Tuesday, January 25, 2011

So... I’m here. Again. In Mali. Yep, I came back and what a long trip it’s been to get here.

After multiple changes, I was finally scheduled to leave on Sunday, the 9th of January. Not finished packing as of the morning of my 4:30pm flight, I was scurrying around my house finishing up when I got the call from United at 1:45pm finally canceling my flight. It had been dumping snow all day and, knowing my flight was bound to be cancelled, all I could think about was being out on the mountain for one last day of snowboarding before I leave. It was just late enough that since I’d already put all my gear away I didn’t really have time to get out. Re-booked for the same flights the next day, I finished up so I would have time on Monday before my flight. A blue-bird sky and over a foot of fresh powder greeted me as I caught the first chair at Snowmass where I did a few runs, including the Wall, before heading over to highlands to hike the bowl. A great last day in Aspen and my last run of the season was nothing but fresh turns through untouched powder and narrow glades. Quite the contrast to the next 7 months I am to spend in Mali, West Africa.

Of course, it wasn’t that easy and my flight from Colorado was delayed again – this time, I ended up missing my connection and had to stay the night in Chicago. Luckily, the airline put me up at the airport Hilton, which was nice since I had a 6am flight the next day! After some meetings in Washington D.C. going over project details, meeting my future co-workers (albeit remote as they would be from me in Mali, “co” is a relative term), I met up with Isabelle and Tim who’d been in Peace Corps with me in Mali for a quick drink. Just after nightfall, I headed off to the airport once again in a blizzard.

This time, I almost didn’t even make it to the airport. Just as we were getting near the airport, the taxi driver turned off the freeway early into a construction zone. Not heeding my calls to stop and go back, the road narrowed and narrowed and he didn’t stop until it had narrowed so much that the front left tire was hanging about 4 feet off the unfinished highway to our side. Now a raging blizzard, I got out to direct him as he attempted to reverse the couple hundred yards back towards the highway. After five minutes and about five feet later, I reached in the driver’s side window and had him control the speed while I steered us back the barely car-wide road. With about 6 inches total to spare, it was a balance between not scrapping his car against the concrete dividers on the passenger side and not letting the wheels fall off the four foot drop – all while walking the tightrope of asphalt next to the car, squinting into the dumping snow and trying not to fall myself. Averaging barely half a mile an hour, almost 20 minutes later we were back on our way and I arrived with just enough time to make my flight to Paris.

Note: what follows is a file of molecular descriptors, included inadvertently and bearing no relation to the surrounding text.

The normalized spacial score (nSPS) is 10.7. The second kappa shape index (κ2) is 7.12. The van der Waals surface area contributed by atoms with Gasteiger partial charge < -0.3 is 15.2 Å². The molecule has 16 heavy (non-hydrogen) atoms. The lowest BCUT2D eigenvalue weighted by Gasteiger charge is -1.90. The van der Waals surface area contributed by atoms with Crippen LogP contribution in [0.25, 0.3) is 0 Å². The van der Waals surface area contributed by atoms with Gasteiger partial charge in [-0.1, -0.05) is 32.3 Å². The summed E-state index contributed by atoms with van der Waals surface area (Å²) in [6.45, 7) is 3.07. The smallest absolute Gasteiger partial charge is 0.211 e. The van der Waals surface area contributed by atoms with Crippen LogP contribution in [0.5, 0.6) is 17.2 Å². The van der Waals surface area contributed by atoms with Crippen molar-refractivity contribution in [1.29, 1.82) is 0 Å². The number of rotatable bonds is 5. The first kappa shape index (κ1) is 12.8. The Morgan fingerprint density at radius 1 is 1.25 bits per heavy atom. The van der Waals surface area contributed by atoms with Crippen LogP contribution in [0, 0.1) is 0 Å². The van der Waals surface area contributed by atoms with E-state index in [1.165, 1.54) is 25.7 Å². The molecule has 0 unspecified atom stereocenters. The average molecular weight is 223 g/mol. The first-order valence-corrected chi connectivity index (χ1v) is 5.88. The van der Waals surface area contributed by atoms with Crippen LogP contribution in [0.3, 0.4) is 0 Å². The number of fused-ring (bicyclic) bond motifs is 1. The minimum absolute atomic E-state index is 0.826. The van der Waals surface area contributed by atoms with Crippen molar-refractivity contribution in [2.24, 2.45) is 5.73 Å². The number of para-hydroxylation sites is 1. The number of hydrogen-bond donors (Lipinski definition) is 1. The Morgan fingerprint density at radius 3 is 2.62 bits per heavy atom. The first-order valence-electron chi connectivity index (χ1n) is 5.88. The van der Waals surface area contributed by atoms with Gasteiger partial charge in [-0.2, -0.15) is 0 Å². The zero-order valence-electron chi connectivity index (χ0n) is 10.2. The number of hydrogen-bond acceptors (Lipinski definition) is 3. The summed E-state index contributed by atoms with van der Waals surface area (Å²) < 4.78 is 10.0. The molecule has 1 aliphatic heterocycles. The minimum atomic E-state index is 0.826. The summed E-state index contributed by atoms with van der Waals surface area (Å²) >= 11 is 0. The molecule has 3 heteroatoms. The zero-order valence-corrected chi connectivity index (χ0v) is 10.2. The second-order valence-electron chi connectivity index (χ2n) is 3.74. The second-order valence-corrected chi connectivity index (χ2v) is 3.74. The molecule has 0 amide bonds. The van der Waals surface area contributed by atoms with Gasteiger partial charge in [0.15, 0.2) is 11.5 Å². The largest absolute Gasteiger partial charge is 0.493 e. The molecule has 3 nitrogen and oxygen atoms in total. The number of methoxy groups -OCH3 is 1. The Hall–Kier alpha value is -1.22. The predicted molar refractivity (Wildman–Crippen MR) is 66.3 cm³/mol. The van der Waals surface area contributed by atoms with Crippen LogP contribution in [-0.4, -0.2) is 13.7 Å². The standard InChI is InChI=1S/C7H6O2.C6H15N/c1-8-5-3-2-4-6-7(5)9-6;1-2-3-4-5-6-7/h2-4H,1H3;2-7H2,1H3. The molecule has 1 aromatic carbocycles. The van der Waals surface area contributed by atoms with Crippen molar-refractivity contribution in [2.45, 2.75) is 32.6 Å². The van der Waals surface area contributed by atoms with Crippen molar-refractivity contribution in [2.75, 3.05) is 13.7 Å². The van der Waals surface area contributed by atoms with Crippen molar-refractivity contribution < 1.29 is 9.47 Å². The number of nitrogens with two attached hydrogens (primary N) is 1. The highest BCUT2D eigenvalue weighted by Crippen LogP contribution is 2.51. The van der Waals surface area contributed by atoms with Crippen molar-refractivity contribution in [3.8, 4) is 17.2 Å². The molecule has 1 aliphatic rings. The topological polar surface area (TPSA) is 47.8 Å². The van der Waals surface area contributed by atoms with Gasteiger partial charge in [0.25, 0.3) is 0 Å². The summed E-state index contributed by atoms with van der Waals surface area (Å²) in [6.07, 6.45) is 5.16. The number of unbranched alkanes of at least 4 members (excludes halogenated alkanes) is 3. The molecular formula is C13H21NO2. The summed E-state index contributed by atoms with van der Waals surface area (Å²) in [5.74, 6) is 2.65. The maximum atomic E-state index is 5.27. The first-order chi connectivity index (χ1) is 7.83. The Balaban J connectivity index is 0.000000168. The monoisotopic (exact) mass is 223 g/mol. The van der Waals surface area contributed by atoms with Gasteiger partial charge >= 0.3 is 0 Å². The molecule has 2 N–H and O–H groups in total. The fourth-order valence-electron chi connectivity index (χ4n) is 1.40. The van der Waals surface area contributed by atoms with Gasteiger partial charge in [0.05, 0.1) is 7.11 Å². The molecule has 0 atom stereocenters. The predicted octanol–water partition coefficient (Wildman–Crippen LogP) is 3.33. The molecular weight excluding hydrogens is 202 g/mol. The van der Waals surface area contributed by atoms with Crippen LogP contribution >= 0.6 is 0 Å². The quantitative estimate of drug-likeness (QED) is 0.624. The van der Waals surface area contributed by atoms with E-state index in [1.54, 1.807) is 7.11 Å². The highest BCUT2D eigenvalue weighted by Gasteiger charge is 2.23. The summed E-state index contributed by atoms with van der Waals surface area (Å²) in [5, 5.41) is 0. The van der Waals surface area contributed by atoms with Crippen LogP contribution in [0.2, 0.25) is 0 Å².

It was quite the experience flying back into Mali for the first time since leaving two and a half years earlier. Mind you, I only flew into Mali that one and only time when I arrived in August 2006 (I didn’t get on another plane until September 2008 when I flew out of Accra, Ghana). It was amazing how the Malian passengers, who had so calmly boarded the flight in Paris, all of a sudden switched back into African transport mode. I was seated about 10 rows from the back of the aircraft and, once we landed and everyone had stood up, these two Malians started squeezing past a few passengers until they got stuck since by then everyone had stood up to gather their things, get their bags down, etc. So what next? They started yelling for people to move and get going so they can get off the plane. Why were people just standing there?! This persisted for the next 10 minutes until the ramp was finally wheeled along and the door opened. Never mind you, almost 2 hours later when I finally had my bags, they still were waiting for theirs to come off the conveyor belt… Yes, I was back in Africa.

4 comments:

Jasmine L said...

The taxi driver story cracked me up. oh my god that's classic. Looking forward to more of the story.

Wayfarer said...

Seven months? What kind of project are you working on...Will you be at Segou for Festival sur le Niger?

Martin Horowitz said...

Was the DC taxi driver from Mali,
Haiti, Pakistan... ?

Volunteering in Uganda said...

Nice stuff,, I am really happy to read it

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